Scott: I can’t even explain what this break dancing segment is. Bill Watts talked so fast I couldn’t even catch up with him. It must be a Butch Reed highlight piece. They are really pushing him as a replacement for Junkyard Dog on the babyface side; That tag opener was as sloppy, hot mess; Ted DiBiase was always a great heel, even before his WWF days; I love how Bill Watts fluctuates between “Duggan” and “Doogan” when saying his last name; This is the most loaded of Mid-South episodes on the Network, with all the major players in action; this main event tag match is a fun mess of chaos; If this is the Jim Duggan that everybody told me about pre-WWF, then I’m honestly ok with it. He’s a solid tough guy babyface and not a snot-blowing dope; How does Buddy Landell get pinned when he’s not technically in the match anymore?; I will always contend that Iceman King Parsons was untapped potential that either JCP or the WWF should have jumped on, instead of toiling in these smaller territories; I am very surprised that Parsons ate the pin against Kamala; I would have thought a schmozz for sure in that match; Looks like Shawn Michaels realized he needed to change the spelling of his first name for fear of being confused for the porn star; I will give Mid-South credit for being able to format this many different matches in 42 minutes; Shawn Michaels puts up more of a fight than I think anybody expected in this one
Consensus Best WWE Network Match to Date: Roddy Piper vs. Greg Valentine (NWA Starrcade, 11/24/83)
Consensus Worst WWE Network Match to Date: Ivan Putski vs. Baron Von Rashcke (Madison Square Garden, 6/27/77)
JT: Mid-South always delivers the goods. The shows fly by and we get a ton of stuff jammed into each one. Add in Bill Watts pushing all the angles and characters along on commentary and it really is the perfect hour of wrestling television. We always get a big time match but they do so much other stuff that was meant to draw houses and bring in the crowds that it all balances out. All of the DiBiase/Duggan stuff was well executed on this one and the surrounding squashes chugged along quickly enough to keep the show hot. Toss in a few neat music videos and we got another winner. Final Grade: 7.5/10
Brian: They did a great job with the Duggan/DiBiase feud and strongly put over guys like Butch Reed and the soon-to-be-debuting Dirty White Boys. Mid-South was always great at putting on a quality product that did not insult its audience and presenting its wrestlers as stars. This hour of television flew right by. The only thing dull on this show was the Hercules squash match. Final Grade: 7/10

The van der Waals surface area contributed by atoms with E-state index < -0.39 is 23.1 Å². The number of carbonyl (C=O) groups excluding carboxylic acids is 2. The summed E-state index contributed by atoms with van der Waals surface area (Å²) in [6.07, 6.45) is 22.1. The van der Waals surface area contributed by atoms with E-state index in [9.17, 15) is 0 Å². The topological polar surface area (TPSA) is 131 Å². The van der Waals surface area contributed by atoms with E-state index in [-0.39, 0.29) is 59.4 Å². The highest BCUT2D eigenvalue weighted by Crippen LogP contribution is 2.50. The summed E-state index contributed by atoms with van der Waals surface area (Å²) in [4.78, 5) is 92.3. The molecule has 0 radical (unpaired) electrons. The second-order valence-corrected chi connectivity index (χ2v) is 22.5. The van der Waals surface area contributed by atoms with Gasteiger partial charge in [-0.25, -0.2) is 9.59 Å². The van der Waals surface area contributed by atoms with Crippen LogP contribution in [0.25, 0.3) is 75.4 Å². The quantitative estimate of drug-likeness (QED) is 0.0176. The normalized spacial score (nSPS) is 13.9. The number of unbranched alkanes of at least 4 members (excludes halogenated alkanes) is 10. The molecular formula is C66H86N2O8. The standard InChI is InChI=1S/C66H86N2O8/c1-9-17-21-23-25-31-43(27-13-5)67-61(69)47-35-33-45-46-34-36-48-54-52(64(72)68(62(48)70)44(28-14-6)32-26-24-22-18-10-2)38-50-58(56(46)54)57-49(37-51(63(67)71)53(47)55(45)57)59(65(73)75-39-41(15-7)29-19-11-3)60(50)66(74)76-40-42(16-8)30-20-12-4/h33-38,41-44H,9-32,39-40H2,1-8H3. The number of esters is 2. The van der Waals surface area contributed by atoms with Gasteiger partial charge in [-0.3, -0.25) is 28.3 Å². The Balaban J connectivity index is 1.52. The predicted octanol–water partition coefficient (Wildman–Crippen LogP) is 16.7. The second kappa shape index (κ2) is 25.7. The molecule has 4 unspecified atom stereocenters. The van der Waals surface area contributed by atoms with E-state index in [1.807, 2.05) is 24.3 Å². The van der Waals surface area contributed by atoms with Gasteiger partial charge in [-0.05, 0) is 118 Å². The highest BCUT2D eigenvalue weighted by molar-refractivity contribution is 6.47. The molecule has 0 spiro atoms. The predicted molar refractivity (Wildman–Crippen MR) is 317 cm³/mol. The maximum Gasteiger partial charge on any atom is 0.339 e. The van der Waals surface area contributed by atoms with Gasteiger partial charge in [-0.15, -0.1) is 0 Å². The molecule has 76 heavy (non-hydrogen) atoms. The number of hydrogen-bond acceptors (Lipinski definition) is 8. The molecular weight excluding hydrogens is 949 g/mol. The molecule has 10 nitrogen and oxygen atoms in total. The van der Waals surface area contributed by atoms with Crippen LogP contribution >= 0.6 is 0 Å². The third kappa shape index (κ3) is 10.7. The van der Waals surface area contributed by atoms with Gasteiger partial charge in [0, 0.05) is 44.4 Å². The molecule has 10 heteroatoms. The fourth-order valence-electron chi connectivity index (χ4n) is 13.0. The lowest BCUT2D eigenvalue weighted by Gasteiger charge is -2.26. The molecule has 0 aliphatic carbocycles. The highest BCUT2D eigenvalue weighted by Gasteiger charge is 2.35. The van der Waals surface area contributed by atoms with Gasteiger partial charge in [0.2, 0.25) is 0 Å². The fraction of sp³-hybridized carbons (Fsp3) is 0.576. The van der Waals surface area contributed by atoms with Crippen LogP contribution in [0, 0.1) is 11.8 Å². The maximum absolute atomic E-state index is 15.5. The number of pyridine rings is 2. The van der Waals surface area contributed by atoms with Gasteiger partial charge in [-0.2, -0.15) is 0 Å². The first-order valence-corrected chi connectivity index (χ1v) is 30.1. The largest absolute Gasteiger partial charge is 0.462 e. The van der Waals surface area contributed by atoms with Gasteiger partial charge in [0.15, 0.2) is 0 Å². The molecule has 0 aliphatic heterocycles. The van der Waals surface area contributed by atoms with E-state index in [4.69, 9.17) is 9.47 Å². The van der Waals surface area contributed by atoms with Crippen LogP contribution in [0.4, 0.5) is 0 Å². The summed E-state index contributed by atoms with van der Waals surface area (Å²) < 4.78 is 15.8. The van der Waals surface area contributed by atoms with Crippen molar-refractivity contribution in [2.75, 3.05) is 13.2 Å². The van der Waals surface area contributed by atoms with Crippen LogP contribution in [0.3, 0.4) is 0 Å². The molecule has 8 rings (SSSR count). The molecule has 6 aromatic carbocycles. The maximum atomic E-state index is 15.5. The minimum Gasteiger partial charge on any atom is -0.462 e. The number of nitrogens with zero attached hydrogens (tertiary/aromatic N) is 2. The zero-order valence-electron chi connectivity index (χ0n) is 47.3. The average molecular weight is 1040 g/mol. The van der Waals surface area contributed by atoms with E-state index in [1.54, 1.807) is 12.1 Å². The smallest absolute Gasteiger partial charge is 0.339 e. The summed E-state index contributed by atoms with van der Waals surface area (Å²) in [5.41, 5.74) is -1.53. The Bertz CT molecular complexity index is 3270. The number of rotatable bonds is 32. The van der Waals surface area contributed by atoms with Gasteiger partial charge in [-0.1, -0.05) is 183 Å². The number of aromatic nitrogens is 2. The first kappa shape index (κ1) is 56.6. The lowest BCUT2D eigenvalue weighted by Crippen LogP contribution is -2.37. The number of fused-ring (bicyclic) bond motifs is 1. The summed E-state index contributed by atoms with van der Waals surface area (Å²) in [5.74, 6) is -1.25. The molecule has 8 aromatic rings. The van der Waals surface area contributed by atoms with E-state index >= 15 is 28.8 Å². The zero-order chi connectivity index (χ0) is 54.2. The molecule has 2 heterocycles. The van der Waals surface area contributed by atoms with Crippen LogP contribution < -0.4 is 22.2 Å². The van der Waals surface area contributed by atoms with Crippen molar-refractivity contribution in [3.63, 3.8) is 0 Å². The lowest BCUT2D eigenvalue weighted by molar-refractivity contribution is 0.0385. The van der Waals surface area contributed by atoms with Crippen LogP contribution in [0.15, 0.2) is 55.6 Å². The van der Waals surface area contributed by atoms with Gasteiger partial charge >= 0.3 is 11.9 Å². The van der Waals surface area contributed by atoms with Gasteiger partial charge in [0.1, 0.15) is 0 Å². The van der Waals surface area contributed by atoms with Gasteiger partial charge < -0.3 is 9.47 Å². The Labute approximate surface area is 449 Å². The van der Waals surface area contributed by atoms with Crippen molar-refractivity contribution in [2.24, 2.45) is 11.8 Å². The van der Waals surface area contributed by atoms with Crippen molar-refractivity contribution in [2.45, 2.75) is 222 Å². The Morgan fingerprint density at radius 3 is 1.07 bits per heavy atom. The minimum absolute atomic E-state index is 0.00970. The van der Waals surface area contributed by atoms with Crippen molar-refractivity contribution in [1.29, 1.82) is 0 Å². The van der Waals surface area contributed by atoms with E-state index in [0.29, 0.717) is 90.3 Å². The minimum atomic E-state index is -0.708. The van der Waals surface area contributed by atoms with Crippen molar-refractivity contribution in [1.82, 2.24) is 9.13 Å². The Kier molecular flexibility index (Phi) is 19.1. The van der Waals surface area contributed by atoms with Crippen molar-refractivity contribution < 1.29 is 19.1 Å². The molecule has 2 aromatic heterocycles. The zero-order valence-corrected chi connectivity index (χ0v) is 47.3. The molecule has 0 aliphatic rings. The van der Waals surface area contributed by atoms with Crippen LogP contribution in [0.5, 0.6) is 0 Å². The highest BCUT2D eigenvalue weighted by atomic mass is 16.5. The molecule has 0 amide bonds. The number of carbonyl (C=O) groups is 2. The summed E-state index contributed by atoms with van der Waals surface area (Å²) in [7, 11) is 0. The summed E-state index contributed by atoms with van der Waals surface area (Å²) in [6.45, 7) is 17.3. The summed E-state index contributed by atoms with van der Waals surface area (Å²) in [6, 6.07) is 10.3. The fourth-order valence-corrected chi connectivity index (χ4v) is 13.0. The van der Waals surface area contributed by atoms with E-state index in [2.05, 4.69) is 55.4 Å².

Dan: This show was okay. I already mentioned what I liked and certainly disliked but these shows do their job in breaking up the string of lousy TNTs if you’re watching the Network like we are. I do enjoy the show for the most part as it moves quickly and they have serious angles that Watts pushes on every broadcast. I just wish our viewing wasn’t so fragmented. Seems we go months and even calendar years between our Mid-South offerings. That’s not the company’s fault per se, but sometimes it’s hard to just dive right into the middle of some of these storylines. It’s like starting a book series in the middle and you have no frame of reference. Still they definitely give you bang for your 41 minute buck so watch this and enjoy the future stars of tomorrow… today! Final Grade: 6/10
Scott: This was the best Mid-South episode to date. It was a loaded show with a lot of matches in a short period of time, and particularly pushed the DiBiase/Duggan main event feud. Iceman King Parsons losing still shocks me and Shawn Michaels putting up a bigger fight than I thought he would. The break dancing segment is bizarre and probably something the promotion should have probably avoided. Of all the Mid-South episodes on the Network right now, I recommend this one the most. It had a little bit of everything and highlighted all the promotion’s biggest players. Final Grade: 8.5/10
You can find every grade and category winner from the entire Excellent WWE Network Adventure by clicking this link!